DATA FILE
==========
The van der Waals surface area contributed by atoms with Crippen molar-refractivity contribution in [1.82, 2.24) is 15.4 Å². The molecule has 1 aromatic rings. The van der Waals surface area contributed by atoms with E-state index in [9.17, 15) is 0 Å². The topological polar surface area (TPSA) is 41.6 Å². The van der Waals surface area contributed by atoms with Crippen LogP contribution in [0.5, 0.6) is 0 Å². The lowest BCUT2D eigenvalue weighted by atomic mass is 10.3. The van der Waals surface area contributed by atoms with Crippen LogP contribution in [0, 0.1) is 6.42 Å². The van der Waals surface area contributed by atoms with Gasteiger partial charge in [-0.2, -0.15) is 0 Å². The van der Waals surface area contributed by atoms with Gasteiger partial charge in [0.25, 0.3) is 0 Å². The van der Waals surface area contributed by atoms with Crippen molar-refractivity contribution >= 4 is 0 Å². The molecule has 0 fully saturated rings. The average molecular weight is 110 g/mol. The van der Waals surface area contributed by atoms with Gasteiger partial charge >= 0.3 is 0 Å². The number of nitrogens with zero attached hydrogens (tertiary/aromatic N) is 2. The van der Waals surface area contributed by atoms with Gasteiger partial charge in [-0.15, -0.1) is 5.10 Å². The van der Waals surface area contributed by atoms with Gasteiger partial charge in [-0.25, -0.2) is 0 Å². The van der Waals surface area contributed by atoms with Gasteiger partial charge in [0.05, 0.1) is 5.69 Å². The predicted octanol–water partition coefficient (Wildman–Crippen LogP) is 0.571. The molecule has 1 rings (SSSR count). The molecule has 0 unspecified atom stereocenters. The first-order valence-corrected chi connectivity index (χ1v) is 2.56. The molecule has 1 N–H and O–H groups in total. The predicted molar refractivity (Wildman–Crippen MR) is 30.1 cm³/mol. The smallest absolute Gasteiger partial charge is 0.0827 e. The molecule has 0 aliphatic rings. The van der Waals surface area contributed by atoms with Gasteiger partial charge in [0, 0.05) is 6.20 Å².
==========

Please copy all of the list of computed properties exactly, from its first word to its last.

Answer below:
The van der Waals surface area contributed by atoms with Crippen molar-refractivity contribution in [1.82, 2.24) is 15.4 Å². The molecule has 1 aromatic rings. The van der Waals surface area contributed by atoms with E-state index in [9.17, 15) is 0 Å². The topological polar surface area (TPSA) is 41.6 Å². The van der Waals surface area contributed by atoms with Crippen LogP contribution in [0.5, 0.6) is 0 Å². The lowest BCUT2D eigenvalue weighted by atomic mass is 10.3. The van der Waals surface area contributed by atoms with Crippen LogP contribution in [0, 0.1) is 6.42 Å². The van der Waals surface area contributed by atoms with Gasteiger partial charge in [-0.2, -0.15) is 0 Å². The van der Waals surface area contributed by atoms with Gasteiger partial charge in [0.25, 0.3) is 0 Å². The van der Waals surface area contributed by atoms with Crippen molar-refractivity contribution >= 4 is 0 Å². The molecule has 0 fully saturated rings. The average molecular weight is 110 g/mol. The van der Waals surface area contributed by atoms with Gasteiger partial charge >= 0.3 is 0 Å². The number of nitrogens with zero attached hydrogens (tertiary/aromatic N) is 2. The van der Waals surface area contributed by atoms with Gasteiger partial charge in [-0.15, -0.1) is 5.10 Å². The van der Waals surface area contributed by atoms with Gasteiger partial charge in [-0.25, -0.2) is 0 Å². The van der Waals surface area contributed by atoms with Gasteiger partial charge in [0.05, 0.1) is 5.69 Å². The predicted octanol–water partition coefficient (Wildman–Crippen LogP) is 0.571. The molecule has 1 rings (SSSR count). The molecule has 0 unspecified atom stereocenters. The first-order valence-corrected chi connectivity index (χ1v) is 2.56. The molecule has 1 N–H and O–H groups in total. The predicted molar refractivity (Wildman–Crippen MR) is 30.1 cm³/mol. The smallest absolute Gasteiger partial charge is 0.0827 e. The molecule has 0 aliphatic rings. The van der Waals surface area contributed by atoms with Gasteiger partial charge in [0, 0.05) is 6.20 Å².